The audio was put on too low (my mistake) during the broadcast, so here is the first 11 minutes of the conversation with much stronger audio (in Swedish):
What a beautiful Friday it is. I am listening to the birds outside, looking at the green outside the window:
So, I’m back home, and I am editing many hours a day. Basically done with the final version of the Sonata op. 14 nr. 2, which was the third time I recorded it (!). The problem was, first time was too slow. Then, I did it a second time WAY over-reacting to the first time. One should not react to bad versions I kept telling students in Stockholm. Wouldn’t hurt if I followed my own advice now and then, eh?
Listen to the beginning of the second version:
No flow and not really beautiful. The “pastoral” quality does not come through at all. So, this is the final version:
The main piece on Volume 4 will be the Funeral March Sonata (op. 26). Although the grandiose sonata in B-flat op. 22 is also a major piece: you could see it as the most accomplished, and the last, of Beethoven’s early sonatas (he was very proud of that sonata himself).
Here is the end of the first movement of op. 26. It’s so beautiful. Sorry for the camera sound, I didn’t take the time to match the video with the microphone sound (that I will do in the complete version of the video). The microphone is, by the way, one of the four Neumann U87 I am using for the recordings, together with a pair of Rode tube microphones. Enjoy, and see you next Friday! I have to get back to editing…
Hello everyone, and happy midsummer!
The longest day in Sweden is today, and everyone takes the day off. So will I, so this will be rather short. I have been in recordings the whole week, and will go back home on Monday to start editing so I should have some results for you next Friday to show.
Many things can happen when you record. All of a sudden, on Thursday, someone came and carried away my piano…by mistake. They took the wrong piano. That was, to say the least, stressful. Then there are moments when you get some recording buddies in a slow movement. Listen to this:
I guess those guys wanted to sing along…
I wish you a great summer, and send myself off the computer and out for a walk in a truly typical Swedish summer weather, the one when it feels it will start raining any moment, with this great theme that Beethoven starts his Sonata Op. 26 with. It will be followed by five gorgeous variations.
Next Friday I will know more how the recorded material sounds when put together into whole movements. See you then!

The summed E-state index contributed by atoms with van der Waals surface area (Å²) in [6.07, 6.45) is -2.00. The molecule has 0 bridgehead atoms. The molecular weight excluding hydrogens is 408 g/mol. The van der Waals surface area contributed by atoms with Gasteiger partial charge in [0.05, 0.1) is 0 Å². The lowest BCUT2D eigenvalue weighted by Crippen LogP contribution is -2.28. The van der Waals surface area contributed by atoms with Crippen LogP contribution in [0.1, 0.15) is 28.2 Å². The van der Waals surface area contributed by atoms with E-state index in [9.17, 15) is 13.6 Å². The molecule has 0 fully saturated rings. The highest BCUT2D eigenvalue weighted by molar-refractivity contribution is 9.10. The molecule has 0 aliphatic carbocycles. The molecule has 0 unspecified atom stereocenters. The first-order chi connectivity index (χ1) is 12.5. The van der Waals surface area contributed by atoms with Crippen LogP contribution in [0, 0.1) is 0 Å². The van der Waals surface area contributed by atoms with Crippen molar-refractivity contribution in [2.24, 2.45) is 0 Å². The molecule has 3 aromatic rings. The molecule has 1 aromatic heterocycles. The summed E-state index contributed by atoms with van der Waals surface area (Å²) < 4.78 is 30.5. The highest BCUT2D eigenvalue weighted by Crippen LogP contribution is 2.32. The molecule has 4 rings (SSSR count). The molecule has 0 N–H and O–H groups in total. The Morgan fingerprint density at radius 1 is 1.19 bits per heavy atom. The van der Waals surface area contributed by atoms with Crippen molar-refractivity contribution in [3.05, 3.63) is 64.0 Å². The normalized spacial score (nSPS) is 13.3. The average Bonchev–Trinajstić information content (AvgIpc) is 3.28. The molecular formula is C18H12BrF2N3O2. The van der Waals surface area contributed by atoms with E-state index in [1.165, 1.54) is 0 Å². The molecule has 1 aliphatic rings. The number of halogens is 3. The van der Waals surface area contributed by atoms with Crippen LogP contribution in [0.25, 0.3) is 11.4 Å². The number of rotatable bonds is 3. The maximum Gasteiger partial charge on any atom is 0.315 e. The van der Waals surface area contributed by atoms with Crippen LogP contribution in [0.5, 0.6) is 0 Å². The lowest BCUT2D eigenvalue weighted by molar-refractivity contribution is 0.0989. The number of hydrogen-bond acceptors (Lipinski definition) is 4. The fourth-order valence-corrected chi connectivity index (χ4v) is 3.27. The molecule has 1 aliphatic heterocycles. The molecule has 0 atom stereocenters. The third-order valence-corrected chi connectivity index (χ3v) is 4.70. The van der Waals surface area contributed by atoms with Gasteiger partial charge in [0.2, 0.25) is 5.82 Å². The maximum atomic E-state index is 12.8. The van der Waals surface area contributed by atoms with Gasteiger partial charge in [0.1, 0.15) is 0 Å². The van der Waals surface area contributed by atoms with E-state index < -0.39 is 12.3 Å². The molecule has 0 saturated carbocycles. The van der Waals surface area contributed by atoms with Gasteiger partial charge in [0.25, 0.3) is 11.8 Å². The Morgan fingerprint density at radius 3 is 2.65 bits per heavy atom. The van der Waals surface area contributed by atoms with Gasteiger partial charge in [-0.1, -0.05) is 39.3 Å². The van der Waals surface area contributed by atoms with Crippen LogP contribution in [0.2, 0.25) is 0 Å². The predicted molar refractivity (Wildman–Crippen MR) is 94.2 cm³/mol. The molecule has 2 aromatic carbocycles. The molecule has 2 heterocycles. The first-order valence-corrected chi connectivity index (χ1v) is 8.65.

Sorry, this week was so busy that I completely forgot about this Friday writing until I went to bed last night. So therefore, this Fredagsblogg is a day late – which became two since it is Sunday now.
The five days of concerts and masterclasses at Steinway Gallery in Stockholm are over. Thank you all the wonderful students, thank you Lut for your fantastic work, thank you to the audience for letting us share our music with you.
It was heavy work, but it is great to do something that feels truly meaningful. I hope the students feel the same way.
I will describe my week since last Friday. Here goes:
Friday: Wake up in Växjö. Practice Hammarklavier. Pick up microphones. Tuner is tuning my piano in the concert hall. Check out travel for Stockholm. Can’t really decide on which train. Practice Hammarklavier. Make schedule of 36 lessons for the masterclasses. E-mail students. Practice Hammarklavier. Setting up the microphone stands, microphones, piano, cables, interface, preamps, computer… Practice Hammarklavier.
Saturday: Finding good positions for the microphones. Practice Hammarklavier. Start recording. Sonata op. 14 nr. 2 for the third time now, I hope this time I will get it right. First time was too sleepy, second time was too speedy. It goes really well, the movement is done in a few hours. Practice Hammarklavier.
I am now filming as well as recording the sonatas, so that I can show you when I play the movements in some of the blog posts. Then you can listen and view the final result. Here is an excerpt:
Sunday: Recording Sonata op; 26, first movement. Get stuck in the first theme, still recording the first two minutes after two hours. Not at all the same flow as yesterday. Practice Hammarklavier. Finally finish the first theme. Decide on train for the Stockholm travel, go to station to buy tickets. Start recording the first variation, same thing, goes very slowly. Not a productive day. Practice Hammarklavier.